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'Kids Count' in Trigg, throughout the state
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Local educator James Mangels notes that a study released recently by Kentucky Youth Advocates paints a picture of the community and the needs that its families have.

“As educators, we need to be cognizant of the complete profile of our community and how it compares to the rest of Kentucky and our nation,” observes Mangels, the director of student services and personnel for Trigg County Public Schools.

Kentucky Youth Advocates released its 2021 Kentucky Kids Count County Data Book on Nov. 10, taking a look at the lives of youth in all 120 counties and considering the impact of economic security, education, health and family and community on their lives.

In Trigg County, the study’s researchers found that the number of teen births had decreased, dropping to 29.6 per 1,000 females ages 15 to 19 in the years from 2017 to 2019, in comparison to 42.9 in 2012 to 2014.

Additionally, the county had more children exiting foster care, 76% in 2018 to 2020, than it did in the years from 2013 to 2015.

This was a point Mangels thought stood out in the study, and he noted that there were collaborative efforts between the Department for Community Based Services and foster parents to reunite children with their families after they were placed in foster care.

He also noted that, at 3.3 for every 100 students enrolled in the district in 2018-2019, the county’s out-of-school suspension rates were significantly lower than the state average of 9.6 per 100 students for that same year.

“This is a direct result of teaching and reinforcing positive behaviors and rewarding students for exhibiting such behaviors,” Mangels said of rates that had also improved in the county, from 4.5 in the 2013-2014 year.

The 2021 study shone a spotlight on racial issues in the state, in particular examining data separated by race and ethnicity and considering the impact of systemic racial injustice on children and families and solutions to advance racial equity so every child can thrive, officials with Kentucky Youth Advocates explained.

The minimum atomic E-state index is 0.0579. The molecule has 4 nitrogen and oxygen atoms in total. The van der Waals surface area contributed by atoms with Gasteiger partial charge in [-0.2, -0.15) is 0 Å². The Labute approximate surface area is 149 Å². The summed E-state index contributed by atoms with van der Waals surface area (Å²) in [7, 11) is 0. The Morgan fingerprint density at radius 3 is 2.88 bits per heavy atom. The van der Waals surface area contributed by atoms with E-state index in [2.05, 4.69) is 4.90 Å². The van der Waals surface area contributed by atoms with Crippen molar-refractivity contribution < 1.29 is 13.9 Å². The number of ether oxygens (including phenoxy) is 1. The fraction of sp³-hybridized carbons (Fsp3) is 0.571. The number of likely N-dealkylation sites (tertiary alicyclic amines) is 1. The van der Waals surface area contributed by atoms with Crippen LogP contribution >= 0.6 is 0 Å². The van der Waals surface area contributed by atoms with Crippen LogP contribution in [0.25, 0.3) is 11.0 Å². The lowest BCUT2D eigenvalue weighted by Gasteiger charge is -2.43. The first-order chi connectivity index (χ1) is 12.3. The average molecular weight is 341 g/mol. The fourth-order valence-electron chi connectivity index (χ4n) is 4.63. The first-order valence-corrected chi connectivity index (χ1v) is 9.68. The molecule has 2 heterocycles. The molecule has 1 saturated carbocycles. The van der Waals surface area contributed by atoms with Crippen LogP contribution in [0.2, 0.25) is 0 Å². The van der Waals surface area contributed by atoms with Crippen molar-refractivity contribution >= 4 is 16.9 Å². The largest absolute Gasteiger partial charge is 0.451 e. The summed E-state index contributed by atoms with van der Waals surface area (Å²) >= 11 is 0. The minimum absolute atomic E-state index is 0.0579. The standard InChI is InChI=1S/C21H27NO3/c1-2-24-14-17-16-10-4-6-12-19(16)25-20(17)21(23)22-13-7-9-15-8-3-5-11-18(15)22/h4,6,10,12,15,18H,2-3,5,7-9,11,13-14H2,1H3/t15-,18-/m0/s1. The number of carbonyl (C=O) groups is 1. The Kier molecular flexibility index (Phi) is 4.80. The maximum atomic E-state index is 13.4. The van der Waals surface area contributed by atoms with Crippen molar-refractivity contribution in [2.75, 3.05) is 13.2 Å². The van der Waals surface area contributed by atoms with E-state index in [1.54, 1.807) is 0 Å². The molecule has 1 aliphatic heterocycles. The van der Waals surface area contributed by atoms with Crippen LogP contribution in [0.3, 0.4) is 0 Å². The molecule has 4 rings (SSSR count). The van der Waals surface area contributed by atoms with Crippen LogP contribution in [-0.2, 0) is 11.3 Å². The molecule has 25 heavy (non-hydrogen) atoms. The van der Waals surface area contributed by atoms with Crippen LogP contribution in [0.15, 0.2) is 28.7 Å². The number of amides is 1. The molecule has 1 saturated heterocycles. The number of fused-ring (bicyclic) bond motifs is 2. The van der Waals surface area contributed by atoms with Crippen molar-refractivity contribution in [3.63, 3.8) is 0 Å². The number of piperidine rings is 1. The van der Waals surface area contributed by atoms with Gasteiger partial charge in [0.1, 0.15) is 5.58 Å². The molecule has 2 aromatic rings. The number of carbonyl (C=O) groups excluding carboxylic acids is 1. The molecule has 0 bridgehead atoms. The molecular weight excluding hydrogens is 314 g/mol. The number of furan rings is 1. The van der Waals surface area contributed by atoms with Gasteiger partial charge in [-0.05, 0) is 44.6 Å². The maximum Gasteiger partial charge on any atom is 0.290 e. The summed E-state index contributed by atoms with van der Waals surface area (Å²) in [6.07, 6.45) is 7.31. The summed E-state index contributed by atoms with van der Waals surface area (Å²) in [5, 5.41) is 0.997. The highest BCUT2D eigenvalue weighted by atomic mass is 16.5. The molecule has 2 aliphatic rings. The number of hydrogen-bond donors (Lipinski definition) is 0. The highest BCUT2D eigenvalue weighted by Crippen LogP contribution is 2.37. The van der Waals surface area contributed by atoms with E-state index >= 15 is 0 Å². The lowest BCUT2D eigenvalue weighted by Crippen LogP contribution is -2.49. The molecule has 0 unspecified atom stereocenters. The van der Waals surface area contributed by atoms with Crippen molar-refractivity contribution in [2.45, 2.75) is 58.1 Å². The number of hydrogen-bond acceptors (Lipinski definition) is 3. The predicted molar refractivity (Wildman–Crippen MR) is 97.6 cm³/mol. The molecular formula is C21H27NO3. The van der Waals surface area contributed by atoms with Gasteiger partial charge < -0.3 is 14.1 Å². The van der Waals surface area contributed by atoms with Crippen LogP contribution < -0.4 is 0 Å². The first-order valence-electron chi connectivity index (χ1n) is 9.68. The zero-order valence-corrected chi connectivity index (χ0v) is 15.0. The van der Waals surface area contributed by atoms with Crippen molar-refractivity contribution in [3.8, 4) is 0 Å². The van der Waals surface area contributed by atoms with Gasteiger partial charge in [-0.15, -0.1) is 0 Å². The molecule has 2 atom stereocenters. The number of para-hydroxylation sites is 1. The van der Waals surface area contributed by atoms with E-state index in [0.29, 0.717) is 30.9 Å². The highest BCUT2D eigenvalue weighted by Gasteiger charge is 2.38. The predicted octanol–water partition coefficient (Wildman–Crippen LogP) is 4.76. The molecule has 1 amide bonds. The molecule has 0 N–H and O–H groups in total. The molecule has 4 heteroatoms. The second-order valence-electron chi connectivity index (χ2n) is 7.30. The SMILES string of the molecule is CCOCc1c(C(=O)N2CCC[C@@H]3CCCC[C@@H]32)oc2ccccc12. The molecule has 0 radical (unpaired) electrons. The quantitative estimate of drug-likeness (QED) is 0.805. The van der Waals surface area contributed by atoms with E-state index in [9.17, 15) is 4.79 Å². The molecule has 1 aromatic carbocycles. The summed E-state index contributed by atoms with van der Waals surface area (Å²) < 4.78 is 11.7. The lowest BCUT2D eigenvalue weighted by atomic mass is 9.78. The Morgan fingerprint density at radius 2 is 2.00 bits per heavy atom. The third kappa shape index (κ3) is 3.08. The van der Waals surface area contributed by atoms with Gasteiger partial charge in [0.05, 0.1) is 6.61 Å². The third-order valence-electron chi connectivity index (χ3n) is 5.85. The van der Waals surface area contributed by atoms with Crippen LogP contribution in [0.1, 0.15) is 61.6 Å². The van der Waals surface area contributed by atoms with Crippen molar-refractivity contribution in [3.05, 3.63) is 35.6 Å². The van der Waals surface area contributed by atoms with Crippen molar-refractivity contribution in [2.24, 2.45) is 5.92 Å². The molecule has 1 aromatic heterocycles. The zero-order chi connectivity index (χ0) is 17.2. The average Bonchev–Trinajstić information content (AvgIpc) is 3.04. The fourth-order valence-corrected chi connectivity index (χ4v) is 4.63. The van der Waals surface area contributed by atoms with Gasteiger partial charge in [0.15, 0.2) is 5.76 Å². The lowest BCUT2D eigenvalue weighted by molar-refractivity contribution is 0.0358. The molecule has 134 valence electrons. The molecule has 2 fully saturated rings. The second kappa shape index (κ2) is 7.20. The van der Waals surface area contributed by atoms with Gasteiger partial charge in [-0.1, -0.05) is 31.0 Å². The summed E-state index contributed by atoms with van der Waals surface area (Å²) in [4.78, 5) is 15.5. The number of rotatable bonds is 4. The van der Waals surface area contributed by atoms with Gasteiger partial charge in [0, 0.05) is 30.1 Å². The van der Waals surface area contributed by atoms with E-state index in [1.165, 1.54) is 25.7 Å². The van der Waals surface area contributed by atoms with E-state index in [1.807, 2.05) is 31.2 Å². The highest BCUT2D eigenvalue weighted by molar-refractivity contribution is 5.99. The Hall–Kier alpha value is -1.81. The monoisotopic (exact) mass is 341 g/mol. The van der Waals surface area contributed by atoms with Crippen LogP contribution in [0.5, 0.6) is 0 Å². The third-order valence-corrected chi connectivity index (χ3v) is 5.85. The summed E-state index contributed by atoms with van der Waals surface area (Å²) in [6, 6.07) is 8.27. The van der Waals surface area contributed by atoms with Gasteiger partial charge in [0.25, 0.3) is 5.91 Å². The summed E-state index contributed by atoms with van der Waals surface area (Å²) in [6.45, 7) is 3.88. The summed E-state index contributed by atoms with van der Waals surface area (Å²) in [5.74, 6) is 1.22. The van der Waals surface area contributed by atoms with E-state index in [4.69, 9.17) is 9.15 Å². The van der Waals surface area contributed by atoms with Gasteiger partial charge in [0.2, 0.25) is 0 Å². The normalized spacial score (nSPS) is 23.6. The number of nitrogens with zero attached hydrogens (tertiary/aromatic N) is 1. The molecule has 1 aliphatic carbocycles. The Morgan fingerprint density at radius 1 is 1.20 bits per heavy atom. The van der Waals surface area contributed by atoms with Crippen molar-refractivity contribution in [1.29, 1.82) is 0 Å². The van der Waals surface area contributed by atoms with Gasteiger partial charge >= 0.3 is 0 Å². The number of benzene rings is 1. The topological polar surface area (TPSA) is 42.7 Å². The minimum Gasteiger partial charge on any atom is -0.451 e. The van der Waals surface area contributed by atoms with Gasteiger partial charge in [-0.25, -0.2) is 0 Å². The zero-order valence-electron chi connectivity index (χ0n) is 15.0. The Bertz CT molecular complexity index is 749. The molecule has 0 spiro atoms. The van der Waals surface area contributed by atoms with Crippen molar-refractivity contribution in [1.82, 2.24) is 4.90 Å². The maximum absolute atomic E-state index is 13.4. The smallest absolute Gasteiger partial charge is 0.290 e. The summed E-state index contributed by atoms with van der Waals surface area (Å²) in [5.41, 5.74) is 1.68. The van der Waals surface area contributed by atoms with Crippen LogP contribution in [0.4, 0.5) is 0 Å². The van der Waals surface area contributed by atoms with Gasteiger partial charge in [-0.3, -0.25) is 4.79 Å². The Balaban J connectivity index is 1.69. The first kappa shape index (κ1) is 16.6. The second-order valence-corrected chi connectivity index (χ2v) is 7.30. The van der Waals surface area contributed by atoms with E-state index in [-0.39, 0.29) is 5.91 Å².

Births to MothersAmong the findings for the local community: in 2017-2019, there was a 31.1% incidence of births to mothers without a high school degree among the county’s white population; for black and Latinx populations, those births weren’t calculated for fewer than six events.

Additionally, there were 10% of white children in poverty in the county in the years from 2015 to 2019, although figures identifying the percentages of local black and Latinx children in poverty were suppressed because the estimate was unreliable. The study defined poverty as the percentage of children under age 18 who live in families with incomes below 100% of the federal poverty threshold.

In considering children in foster care, Kentucky Youth Advocates found that, in Trigg County, 21.6 black youth under age 18 per 1,000 children in that same age group lived in foster care due to abuse or neglect in 2018-2020. Among white youth, that rate was 26.5, and the rate among Latinx children was not calculated for fewer than six events.

The study also noted that, for every 1,000 children ages 10 to 17 in the county who were booked into a secure juvenile detention facility last calendar year, 9.7 were white children; none of these children were black or Latinx.

The study identified 3,086 children in Trigg County who were ages 0 to 17 as of last year, most of them or 2,528 who are white.

That figure also includes 218 black youth from ages 0 to 17, 95 Latinx youth, 227 of two or more races, four Alaskan native and Native American youth and six youth identified as Native Hawaiian and Pacific Islander.

There were no Asian youth in the county.

The study identified eight youth living in Trigg County in 2020 as “all other races.”

In its profile of the local community, the 2021 County Data Book considered 17 factors spread across four categories of economic security, education, health and family and community.

Factors ImproveAmong the factors related to economic security, there were improvements in three of those factors while the fourth, i.e., children living in food insecure households, found that the baseline data was either not comparable or overlapped with the latest timeframe, or the change was neither positive nor negative.

In education, the county saw a slight decrease in one category, with the number of high school students graduating on time dropping from 93.8% in 2015-2016 to 93.5% in 2020-2021.

There was no change in the numbers of student homelessness, which remained at 1% in 2020-2021, as it had in 2015-2016.